Consumers Tired of Credit Decide to Use Cash

Cash only money management

William Hazelgrove of St. Charles, Ill., is tired of mortgage loans, auto loans, unsecured loans and debt. He’s not alone in his sentiment toward credit and debt, but unlike other consumers, he is doing something about it. In the past Hazelgrove and his family dealt with credit much like most people did. When expenses came in, he immediately put it on his credit card. It wasn’t until his credit company hiked the interest rate due to the recession that he realized the problem. “I realized if I ever wanted to live within my means, I would have to switch to using cash only.”
Hazelgrove took stock of his finances, and slowly but surely, began paying down debt and increasing savings. He took on a second job and channeled the money directly to both. His complete solution included:

  • Keeping a debit card balance above $100
  • Liquid savings of $5,000 for emergencies
  • Using Quicken to keep track of every expense

One of the main commitments he had to subscribe to was not spending when cash was low. He said, “It was hard, especially towards the end of the month, but I had to forego credit card spending. If I couldn’t afford it, then it had to wait.” It was difficult, he admitted, but now his goals are all realized. His commitment to living credit-free is not a bad idea.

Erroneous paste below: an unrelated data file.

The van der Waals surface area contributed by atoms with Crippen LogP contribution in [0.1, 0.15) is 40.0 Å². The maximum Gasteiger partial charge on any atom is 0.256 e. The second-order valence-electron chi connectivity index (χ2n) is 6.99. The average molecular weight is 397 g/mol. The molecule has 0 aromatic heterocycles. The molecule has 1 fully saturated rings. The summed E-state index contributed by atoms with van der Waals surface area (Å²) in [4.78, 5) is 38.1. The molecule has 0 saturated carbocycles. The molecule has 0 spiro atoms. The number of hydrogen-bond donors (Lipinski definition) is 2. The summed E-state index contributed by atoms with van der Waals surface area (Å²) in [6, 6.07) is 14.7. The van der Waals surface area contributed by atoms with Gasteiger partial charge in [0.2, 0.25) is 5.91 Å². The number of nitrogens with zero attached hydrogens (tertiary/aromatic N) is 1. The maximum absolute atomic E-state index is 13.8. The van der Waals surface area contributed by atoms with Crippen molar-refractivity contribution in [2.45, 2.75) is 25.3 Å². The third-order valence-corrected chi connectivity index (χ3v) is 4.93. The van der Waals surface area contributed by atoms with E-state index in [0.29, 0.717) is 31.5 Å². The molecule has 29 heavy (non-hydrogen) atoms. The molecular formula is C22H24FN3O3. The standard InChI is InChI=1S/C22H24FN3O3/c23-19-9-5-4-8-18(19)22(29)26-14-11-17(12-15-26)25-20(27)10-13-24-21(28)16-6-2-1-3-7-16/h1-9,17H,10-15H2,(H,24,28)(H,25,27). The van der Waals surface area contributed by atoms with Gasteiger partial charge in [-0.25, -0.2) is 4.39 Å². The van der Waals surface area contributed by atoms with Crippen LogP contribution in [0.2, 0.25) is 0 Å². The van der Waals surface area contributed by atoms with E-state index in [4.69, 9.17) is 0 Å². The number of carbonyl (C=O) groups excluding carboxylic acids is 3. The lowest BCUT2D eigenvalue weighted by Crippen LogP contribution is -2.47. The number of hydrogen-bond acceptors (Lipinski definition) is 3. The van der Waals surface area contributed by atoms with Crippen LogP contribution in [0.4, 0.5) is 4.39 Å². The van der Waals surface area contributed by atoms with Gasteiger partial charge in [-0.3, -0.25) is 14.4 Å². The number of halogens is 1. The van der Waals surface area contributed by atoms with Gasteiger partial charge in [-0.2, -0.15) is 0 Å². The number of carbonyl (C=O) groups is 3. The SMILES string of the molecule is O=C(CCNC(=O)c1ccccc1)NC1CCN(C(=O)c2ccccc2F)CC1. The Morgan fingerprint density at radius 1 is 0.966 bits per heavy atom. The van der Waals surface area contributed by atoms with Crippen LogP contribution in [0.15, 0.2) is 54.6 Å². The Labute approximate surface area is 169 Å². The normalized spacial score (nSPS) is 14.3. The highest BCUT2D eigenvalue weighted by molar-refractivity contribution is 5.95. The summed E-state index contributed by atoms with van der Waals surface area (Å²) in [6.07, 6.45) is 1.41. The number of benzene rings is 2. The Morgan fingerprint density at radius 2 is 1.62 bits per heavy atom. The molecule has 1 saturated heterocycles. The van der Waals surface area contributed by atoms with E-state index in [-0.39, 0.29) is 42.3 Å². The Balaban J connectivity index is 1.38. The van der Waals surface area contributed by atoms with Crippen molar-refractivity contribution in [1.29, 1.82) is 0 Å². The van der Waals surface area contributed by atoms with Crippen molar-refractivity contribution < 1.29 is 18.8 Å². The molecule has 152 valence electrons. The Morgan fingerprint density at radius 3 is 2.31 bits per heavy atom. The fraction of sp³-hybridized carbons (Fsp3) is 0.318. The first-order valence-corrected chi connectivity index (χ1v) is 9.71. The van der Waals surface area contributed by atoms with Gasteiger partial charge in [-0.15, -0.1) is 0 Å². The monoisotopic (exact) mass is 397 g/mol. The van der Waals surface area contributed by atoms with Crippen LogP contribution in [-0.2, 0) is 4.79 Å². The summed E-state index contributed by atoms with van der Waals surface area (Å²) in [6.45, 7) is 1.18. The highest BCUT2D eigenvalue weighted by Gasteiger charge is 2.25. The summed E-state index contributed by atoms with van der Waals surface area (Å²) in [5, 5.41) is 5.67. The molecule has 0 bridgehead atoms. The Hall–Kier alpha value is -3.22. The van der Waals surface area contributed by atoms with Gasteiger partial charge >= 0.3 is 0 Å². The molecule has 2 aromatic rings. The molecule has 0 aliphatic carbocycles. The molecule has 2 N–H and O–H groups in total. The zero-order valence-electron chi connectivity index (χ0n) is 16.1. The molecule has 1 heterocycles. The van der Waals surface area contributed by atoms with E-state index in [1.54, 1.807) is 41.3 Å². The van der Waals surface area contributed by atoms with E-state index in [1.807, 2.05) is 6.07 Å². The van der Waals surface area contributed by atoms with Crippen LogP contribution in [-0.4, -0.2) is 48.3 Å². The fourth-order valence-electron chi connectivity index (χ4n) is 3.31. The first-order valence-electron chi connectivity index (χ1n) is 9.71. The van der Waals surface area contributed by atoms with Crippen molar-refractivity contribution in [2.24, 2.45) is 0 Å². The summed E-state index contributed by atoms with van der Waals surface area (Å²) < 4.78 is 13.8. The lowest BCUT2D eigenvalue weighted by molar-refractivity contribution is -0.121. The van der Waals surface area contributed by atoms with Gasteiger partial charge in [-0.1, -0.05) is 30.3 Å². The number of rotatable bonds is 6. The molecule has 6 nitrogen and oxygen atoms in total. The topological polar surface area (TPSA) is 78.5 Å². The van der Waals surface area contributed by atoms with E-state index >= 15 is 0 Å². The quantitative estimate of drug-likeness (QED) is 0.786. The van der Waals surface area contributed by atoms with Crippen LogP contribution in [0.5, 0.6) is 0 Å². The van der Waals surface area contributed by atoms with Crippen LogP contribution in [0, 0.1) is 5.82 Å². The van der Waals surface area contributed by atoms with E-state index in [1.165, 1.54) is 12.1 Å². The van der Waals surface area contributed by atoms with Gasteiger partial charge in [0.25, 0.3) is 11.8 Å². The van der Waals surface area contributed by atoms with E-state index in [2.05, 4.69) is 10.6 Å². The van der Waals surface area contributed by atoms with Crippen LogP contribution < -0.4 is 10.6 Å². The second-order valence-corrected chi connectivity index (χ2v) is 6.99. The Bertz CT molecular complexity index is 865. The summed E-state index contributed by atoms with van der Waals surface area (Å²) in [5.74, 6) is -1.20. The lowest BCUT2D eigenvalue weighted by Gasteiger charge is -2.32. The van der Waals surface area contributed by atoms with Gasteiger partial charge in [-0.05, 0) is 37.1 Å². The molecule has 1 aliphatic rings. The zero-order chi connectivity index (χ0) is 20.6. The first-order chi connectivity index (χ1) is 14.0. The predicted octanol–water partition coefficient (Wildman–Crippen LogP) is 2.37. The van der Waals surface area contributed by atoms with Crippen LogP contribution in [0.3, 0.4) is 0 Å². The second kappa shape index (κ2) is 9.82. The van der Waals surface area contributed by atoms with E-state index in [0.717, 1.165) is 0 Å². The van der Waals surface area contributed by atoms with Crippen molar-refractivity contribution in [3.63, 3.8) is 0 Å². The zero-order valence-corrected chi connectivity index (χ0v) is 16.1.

Statistics on credit

When it comes to credit, almost everyone has it. For example, a recent survey done Hoffman & Brinker showed that as of September 2009, Americans owed $917 billion in revolving credit lines. Just about 70 percent of that credit is currently past due.

It’s no secret that consumers over-used their credit, and the harsh reality is that lenders have changed their rules in terms of lending and limits. Without an action plan, many Americans will find themselves at a difficult juncture in their finances. Mortgage loans, car loans and unsecured loans are no longer given out to just any applicant. Prior to the recession lending laws were lax. It was easy to get funding and almost every credit-scored applicant could find some lender to extend money. Granted, the money most likely would come with a hefty interest rate, but for most consumers that was a price they were willing to pay.

Today’s world of cash management

The lending crash had the biggest effect on people going cash-only. Because of the huge number of defaulting borrowers, credit card companies decided to take drastic action in an effort to mitigate their losses. They raised interest rates to unmanageable levels and cut limits. One consumer, Daphne Harringe of Cincinnatti, Ohio, said, “We always used credit to manage our monthly bills. Always. Then suddenly our interest rate shot up to 27 percent after one delinquency. It was difficult to manage, but we realized that we had to switch to cash if we were going to save our future.”
More and more consumers are heading towards a cash-based money management system. In particular because of the way credit lenders handled the recession, borrowers realized how unreliable credit can be. More consumers are now moving away from traditional funding methods like unsecured loans, mortgage loans and credit cards. They are opting for cash as they forge ahead and create their financial futures.

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